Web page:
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Evaluation of Therapeutic Drug Monitoring in the Clinical Management of Patients with Rheumatic Diseases: Data from a Retrospective Single-Center Cohort Study

Authors Pedersen L, Szecsi PB, Johansen PB, Bjerrum PJ

Received 12 May 2020

Accepted for publication 24 July 2020

Published 29 October 2020 Volume 2020:14 Pages 115—125


Checked for plagiarism Yes

Review by Single anonymous peer review

Peer reviewer comments 3

Editor who approved publication: Dr Doris Benbrook

Lise Pedersen, 1 Pal Bela Szecsi, 1 Per Birger Johansen, 2 Poul Jannik Bjerrum 1

1Department of Clinical Biochemistry, University of Copenhagen, Holbæk Hospital, Holbæk, Denmark; 2Department of Rheumatology, University of Copenhagen, Holbæk Hospital, Holbæk, Denmark

Correspondence: Lise Pedersen Department of Clinical Biochemistry
University of Copenhagen, Holbæk Hospital, Holbæk Hospital, Smedelundsgade 60, Holbæk 4300, Denmark
Tel +45 59484403

Purpose: Treatment of rheumatic diseases with tumor necrosis factor inhibitors leads to improved clinical outcomes. Therapeutic drug monitoring (TDM) may assist in guiding clinical decisions. This study investigates the impact of TDM on clinical outcome, decision-making and biologics cost expenditure.
Patients and Methods: In a retrospective observational study of 306 patients with rheumatic diseases treated with four different tumor necrosis factor inhibitors, drug levels and antidrug antibodies were measured over a period of one year. Primary outcomes were the clinicians’ response to each TDM result and the clinical outcome two years after TDM initiation. Outcomes were compared between the 111 TDM-guided patients and the 195 empirically guided patients.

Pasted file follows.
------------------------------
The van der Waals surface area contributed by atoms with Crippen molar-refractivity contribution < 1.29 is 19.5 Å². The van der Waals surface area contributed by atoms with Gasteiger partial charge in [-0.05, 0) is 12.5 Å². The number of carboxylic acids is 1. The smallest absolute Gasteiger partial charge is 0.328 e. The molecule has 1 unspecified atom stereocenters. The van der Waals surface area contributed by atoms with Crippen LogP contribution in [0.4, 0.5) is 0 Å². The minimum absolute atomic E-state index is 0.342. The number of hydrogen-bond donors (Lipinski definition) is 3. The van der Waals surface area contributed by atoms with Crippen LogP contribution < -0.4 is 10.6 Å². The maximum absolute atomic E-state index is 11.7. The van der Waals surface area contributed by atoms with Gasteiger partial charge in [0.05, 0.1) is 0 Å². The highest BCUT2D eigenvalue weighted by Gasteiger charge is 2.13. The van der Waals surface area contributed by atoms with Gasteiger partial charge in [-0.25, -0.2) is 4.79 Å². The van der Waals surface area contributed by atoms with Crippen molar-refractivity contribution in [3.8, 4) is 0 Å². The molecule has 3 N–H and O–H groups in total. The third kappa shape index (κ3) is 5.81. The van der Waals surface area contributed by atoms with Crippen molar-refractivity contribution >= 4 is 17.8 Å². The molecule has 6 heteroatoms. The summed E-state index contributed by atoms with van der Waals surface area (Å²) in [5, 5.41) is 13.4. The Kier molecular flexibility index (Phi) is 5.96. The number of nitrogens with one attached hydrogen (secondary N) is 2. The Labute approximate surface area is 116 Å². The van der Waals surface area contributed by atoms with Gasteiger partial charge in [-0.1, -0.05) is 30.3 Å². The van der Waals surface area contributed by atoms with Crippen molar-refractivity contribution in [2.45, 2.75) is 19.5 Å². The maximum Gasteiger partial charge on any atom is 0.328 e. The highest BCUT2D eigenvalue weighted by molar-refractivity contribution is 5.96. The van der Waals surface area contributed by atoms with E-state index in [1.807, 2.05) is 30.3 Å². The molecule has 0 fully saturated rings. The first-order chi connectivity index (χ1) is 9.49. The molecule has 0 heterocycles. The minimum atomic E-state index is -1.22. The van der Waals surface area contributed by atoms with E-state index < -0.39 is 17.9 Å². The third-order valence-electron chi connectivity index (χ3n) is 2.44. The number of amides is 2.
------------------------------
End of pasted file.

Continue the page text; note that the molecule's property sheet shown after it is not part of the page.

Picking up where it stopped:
Results: Treatment change occurred in 55% of the patients in the TDM group, but in only 38% in the empirically guided group. In the TDM group, 89 (79.5%) patients were in remission or had low disease activity after two years follow-up compared to 128 (65.6%) patients in the empirical group. The average cost of biologics per patient per year was lower in the TDM group than in the empirical group for patients receiving infliximab, adalimumab or etanercept at baseline but not for golimumab.
Conclusion: TDM-guided decision-making is useful in rheumatic patients receiving TNFi and may optimize therapeutic decisions, leading to a better control of disease activity. Proactive TDM may support decisions on dose tapering, resulting in lower drug consumption and biologics cost expenditure.

Keywords: infliximab, adalimumab, etanercept, golimumab, anti-drug antibodies

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